The Russian Orthodox Alexander Nevsky Cathedral is situated on the hill of Toompea, opposite the Estonian parliament buildings and Toompea Castle. The cathedral is as popular with visiting tourists as it is with people of Orthodox faith. It is dedicated to the Russian hero St. Alexander Nevsky, Prince of Novgorod, who saw off German invaders at the 13th-century Battle of the Ice at Lake Peipus.
The cathedral, which is Tallinn’s largest, was built in a classical Russian Revival style by Mikhail Preobrazhensky between 1894 and 1900 – a period when Estonia was part of the tsarist Russian Empire – and strategically placed on the former site of a statue of Martin Luther. As a result, the cathedral is the subject of controversy with some Estonian nationalists calling for its destruction.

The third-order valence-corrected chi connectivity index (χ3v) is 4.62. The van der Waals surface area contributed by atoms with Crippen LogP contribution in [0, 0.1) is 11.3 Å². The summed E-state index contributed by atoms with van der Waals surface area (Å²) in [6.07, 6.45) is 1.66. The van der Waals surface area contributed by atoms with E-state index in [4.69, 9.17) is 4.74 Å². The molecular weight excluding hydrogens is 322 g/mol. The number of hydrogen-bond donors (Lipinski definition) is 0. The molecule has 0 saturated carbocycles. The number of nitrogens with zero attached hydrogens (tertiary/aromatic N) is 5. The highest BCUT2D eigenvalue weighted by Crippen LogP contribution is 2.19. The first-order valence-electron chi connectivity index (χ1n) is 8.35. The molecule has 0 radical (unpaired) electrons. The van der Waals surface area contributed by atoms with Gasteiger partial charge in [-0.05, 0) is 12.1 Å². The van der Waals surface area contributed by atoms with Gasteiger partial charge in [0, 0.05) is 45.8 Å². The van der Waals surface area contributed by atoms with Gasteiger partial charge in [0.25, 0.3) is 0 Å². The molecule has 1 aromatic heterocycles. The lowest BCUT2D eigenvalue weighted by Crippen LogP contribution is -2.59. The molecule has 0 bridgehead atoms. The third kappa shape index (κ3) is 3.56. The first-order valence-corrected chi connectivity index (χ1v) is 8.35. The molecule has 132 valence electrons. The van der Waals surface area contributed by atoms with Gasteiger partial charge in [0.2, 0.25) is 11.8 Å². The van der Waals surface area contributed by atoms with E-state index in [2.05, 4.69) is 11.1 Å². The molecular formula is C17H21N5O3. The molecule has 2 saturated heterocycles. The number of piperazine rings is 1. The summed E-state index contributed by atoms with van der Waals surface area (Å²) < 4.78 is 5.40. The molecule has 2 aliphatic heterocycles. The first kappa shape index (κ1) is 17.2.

The cathedral features the onion domes, typical of Russian Orthodox churches, and the interior is filled with mosaics, icons, paintings and ornate gold leaf decorations. If you time your visit to coincide with the beginning of a service, you will be able to hear the full assembly of the church’s 11 bells, including the largest in Tallinn.
Alexander Nevsky Cathedral is open to visitors every day and there is no to charge to go inside.